Former Hormel CEO Richard Knowlton Dies
Richard Knowlton, former chairman, president and CEO of Hormel Foods, has passed away. He was 86.
One of the most iconic and inspiring executives of the Austin, Minn.-based food processor, Knowlton served in many roles at the company for more than four decades, beginning full-time in 1954 following summers in high school and college working for the company.
Born June 9, 1932, in Austin, Knowlton graduated from the University of Colorado with a B.A. degree in 1954, right before joining Hormel as merchandising manager in Fremont, Neb., while serving two years as a U.S. Air Force intelligence officer. In April 1959, he transferred to Austin and was appointed manager of the Minnesota route car division.
He progressed into a number of roles at the Austin plant during the following years, including manager of route car division sales in 1963, route car division manager for the meat products division in 1967, and assistant manager – soon after general manager – of the plant in 1969.
Knowlton later became VP of the operations group and was elected to the board in 1974, becoming group VP of operations the following year. And four years later, in 1979, he became the new president and COO, moving into the CEO and chairman roles two years later, in 1981. He retired from those two roles in 1993 and 1995, respectively.
Under his leadership, Hormel Foods expanded its offerings and moved from being a commodities-based meat processor to a highly diversified multinational consumer foods company known for its innovation and value-added products for the changing consumer lifestyles. His willingness to create an environment that encouraged entrepreneurial risk-taking led to the introduction of many pioneering products, including shelf-stable, microwaveable foods for adults and children; an extensive line of 97 percent fat-free products; and fresh, health-oriented foods uniquely packaged for convenience and quick preparation.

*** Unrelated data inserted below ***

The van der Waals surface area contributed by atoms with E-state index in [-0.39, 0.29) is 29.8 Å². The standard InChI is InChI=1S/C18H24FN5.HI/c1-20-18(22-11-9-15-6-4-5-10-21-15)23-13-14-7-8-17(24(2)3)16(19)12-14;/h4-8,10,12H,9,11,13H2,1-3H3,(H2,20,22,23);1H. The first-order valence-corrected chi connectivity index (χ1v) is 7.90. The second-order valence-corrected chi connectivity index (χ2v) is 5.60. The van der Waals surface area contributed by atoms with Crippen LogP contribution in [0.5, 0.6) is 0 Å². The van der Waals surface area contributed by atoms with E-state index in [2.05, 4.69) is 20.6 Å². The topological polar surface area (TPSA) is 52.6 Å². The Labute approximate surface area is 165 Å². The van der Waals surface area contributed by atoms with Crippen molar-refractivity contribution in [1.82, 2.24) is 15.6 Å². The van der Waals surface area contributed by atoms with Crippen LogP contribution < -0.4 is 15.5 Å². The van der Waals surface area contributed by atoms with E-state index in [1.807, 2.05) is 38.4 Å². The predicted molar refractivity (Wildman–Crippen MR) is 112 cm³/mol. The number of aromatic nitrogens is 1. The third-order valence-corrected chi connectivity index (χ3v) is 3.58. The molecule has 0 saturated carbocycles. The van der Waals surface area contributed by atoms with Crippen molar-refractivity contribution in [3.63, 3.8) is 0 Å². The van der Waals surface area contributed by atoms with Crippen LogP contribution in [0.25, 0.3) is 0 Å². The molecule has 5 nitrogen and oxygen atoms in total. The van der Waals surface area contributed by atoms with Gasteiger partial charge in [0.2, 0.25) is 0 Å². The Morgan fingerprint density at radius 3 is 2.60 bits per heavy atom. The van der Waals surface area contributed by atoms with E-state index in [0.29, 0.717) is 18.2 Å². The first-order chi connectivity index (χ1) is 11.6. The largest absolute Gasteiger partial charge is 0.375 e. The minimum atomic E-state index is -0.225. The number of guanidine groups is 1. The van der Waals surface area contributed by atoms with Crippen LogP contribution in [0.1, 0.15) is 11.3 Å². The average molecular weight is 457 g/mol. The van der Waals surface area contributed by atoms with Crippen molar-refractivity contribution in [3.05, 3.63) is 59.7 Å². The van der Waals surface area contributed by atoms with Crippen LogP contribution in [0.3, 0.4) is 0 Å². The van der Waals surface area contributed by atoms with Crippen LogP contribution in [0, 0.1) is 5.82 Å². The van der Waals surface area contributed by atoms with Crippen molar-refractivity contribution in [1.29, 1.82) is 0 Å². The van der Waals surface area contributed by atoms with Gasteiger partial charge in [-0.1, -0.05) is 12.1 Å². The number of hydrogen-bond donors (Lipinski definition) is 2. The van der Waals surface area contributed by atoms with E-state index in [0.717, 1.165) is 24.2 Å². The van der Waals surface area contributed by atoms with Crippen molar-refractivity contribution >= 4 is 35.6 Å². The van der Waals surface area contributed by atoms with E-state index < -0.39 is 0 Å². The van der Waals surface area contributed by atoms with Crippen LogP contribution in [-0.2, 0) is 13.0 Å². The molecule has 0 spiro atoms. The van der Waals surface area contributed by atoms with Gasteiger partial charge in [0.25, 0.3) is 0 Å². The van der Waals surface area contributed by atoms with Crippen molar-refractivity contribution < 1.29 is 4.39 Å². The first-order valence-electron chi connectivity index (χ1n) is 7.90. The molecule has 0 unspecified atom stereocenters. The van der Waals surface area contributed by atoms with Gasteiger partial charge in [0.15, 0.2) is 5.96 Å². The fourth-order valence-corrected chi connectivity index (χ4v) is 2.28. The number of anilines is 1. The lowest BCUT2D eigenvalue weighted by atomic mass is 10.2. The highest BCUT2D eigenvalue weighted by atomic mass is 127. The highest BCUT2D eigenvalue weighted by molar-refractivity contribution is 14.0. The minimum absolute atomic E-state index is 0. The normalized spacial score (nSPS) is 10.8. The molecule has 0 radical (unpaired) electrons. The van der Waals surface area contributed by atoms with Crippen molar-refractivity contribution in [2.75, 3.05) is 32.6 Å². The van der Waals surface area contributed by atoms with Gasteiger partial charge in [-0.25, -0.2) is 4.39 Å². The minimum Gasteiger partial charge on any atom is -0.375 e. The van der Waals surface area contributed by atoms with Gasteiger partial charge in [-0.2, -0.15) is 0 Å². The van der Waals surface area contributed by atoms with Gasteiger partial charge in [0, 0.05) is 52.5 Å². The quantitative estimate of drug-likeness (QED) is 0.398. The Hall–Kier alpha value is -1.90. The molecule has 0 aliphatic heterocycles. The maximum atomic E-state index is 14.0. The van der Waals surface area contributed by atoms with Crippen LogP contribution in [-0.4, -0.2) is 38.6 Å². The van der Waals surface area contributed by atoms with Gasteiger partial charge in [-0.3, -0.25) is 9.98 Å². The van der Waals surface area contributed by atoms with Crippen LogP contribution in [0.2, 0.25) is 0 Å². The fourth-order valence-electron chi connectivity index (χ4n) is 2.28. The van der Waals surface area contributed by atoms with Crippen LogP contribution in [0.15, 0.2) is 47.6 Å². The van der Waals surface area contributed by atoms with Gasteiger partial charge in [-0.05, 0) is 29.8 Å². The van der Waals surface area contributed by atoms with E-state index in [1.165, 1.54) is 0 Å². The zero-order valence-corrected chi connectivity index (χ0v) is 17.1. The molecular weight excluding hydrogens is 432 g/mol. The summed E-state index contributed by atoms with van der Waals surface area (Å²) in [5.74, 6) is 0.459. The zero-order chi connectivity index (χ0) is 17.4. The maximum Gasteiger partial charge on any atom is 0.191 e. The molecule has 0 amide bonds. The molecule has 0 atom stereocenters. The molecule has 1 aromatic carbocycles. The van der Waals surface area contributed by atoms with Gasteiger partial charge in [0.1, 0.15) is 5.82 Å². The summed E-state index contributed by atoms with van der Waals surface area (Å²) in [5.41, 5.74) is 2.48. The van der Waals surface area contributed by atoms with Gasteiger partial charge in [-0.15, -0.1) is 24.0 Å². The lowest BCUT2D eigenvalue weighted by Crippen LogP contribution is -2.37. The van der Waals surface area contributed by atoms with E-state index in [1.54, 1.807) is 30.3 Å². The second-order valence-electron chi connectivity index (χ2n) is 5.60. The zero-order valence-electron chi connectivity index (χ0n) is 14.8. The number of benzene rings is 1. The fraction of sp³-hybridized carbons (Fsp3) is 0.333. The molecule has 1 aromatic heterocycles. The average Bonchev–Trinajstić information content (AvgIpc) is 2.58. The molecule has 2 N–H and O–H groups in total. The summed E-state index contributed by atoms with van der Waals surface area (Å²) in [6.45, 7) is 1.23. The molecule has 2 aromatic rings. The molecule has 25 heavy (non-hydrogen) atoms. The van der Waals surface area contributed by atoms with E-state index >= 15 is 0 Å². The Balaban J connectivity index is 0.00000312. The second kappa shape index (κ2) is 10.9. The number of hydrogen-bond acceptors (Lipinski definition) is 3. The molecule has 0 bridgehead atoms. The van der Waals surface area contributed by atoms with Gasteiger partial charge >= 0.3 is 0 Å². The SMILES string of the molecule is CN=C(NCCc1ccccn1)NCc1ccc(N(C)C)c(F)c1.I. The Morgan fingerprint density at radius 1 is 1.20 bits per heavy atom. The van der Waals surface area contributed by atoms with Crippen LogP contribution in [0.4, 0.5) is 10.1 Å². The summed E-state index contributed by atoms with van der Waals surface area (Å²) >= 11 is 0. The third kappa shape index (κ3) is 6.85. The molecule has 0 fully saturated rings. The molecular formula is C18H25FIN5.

Under his tenure as president and CEO, Knowlton's vision for Hormel grew the company from $1.4 billion to $3 billion, record-setting net earnings and unprecedented stock performance. Hormel gained in financial strength a record 10 consecutive years of improved net earnings.
Knowlton also was known for his philanthropy, serving as chairman of the Hormel Foundation from 1995 to 2009, distributing more than $87 million for projects to benefit the Austin community. He was inducted into the Minnesota Business Hall of Fame in 2010 and received many awards for his leadership, including Carnegie Mellon’s Outstanding Crisis Manager of the Year in 1987, the Anti-Defamation League’s Man of Achievement Award in 1990, and the Industry Advancement Award by the American Meat Institute in 1993. He was inducted into the Meat Industry Hall of Fame in 2009.
Knowlton also served on several corporate boards, including those of U.S. Bancorp, Supervalu and ING America Insurance Holdings. He was chairman emeritus of the Horatio Alger Association and served on the boards of the Eisenhower Medical Center, Leeds Business School at the University of Colorado and FutureFuel Chemical Company in St. Louis. He was also an advisor to the president of the Mayo Clinic.
Knowlton is survived by his wife Nancy and their five children Scott, Kim, Claudia, David and Julie. Arrangements will be communicated when they are known.